I can understand coaxial rotors cancelling the need for a tail rotor, however, I am curious as to if the second rotor is needed to actually maintain the same pitch or could be just used to offload the primary disk in a powered auto-rotate capacity? That would just create more drag I assume.


1 Answer 1


You could use the second rotor to provide anti-torque function only, as Arthur Young did when developing his helicopter test models at Bell during WW2. In that case the upper rotor did all the lifting and the lower one had blades that were at 90 degrees and just made drag to generate a cancelling torque.

But that is really inefficient, and Young quickly moved on to using an anti-torque tail rotor (with a decently long arm to minimize the thrust it had to make), not wanting to go the whole-hog coaxial route, with all its mechanical complexity.

So if you want to have a coax machine to do away with a tail rotor, you might as well design it so both rotors are lifting (to realize the efficiency you are seeking by going with co-ax in the first place) and you can easily get yaw control by using a mixing system operated by the anti-torque pedals that adds collective pitch to one rotor and decreases collective pitch to the other rotor equally, in a way that the total lift is unchanged but a yawing torque can be created and varied. And there you go.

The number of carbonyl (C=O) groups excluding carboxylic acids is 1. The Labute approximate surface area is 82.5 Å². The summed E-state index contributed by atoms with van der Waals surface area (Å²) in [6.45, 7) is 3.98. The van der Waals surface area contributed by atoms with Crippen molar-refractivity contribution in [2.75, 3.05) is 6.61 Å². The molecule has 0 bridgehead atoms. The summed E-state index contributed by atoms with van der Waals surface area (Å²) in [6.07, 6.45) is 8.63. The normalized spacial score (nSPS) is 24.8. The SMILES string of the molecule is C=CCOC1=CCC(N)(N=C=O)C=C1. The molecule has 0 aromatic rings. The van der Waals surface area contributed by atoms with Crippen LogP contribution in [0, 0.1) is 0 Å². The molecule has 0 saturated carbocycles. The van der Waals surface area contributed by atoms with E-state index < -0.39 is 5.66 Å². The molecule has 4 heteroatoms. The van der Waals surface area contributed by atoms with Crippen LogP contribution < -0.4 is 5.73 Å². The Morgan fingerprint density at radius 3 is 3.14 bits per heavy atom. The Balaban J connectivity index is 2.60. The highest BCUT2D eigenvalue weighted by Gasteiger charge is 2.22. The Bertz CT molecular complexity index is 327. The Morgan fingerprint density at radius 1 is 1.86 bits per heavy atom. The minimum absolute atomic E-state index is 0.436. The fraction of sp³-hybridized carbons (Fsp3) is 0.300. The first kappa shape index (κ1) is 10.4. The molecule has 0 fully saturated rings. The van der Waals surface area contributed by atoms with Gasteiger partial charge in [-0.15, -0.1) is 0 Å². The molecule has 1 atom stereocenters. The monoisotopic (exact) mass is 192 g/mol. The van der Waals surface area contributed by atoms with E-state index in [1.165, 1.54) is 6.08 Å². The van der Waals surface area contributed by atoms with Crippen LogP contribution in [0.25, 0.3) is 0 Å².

• $\begingroup$ Thank you for this lead, I can see this.... So coaxial with collective on both... Gain altitude and engage a lateral drive to a point of speed allowing auto-rotation and disengaging rotor power...... Autogyro may live after all :) $\endgroup$
    – Skyhawg
    Commented Jan 21, 2020 at 1:51
  • $\begingroup$ Well they all glide fine when you take the power off because you pitch the blades down so they can glide forward. An auto-rotating rotor is just like two gliders that pass each other going opposite directions and lock wingtips so they are forced to glide in a little circle. One rotor, two rotors going coaxially, or two rotors in tandem, it's all the same. $\endgroup$
    – John K
    Commented Jan 21, 2020 at 1:56
  • $\begingroup$ Yep, however, autogyro going VTOL is what I am after..... No rocket tips or Carter "Jumps"..... Once vertical and moving lateral disengage power and fly lateral at speed then re- engage to go vertical again to land... We got this! $\endgroup$
    – Skyhawg
    Commented Jan 21, 2020 at 2:10
  • $\begingroup$ Electric is the key and batteries suck $\endgroup$
    – Skyhawg
    Commented Jan 21, 2020 at 2:11
  • 2
    $\begingroup$ @Skyhawg I'll nudge you one step further: hydrogen storage is the bottleneck, because the tanks are so heavy. There have been several good tech demonstrators in the past decades, but they all were weighted down (literally) by the terrible energy density once you add the H2 tank into the calculation. $\endgroup$ Commented Jan 21, 2020 at 9:39

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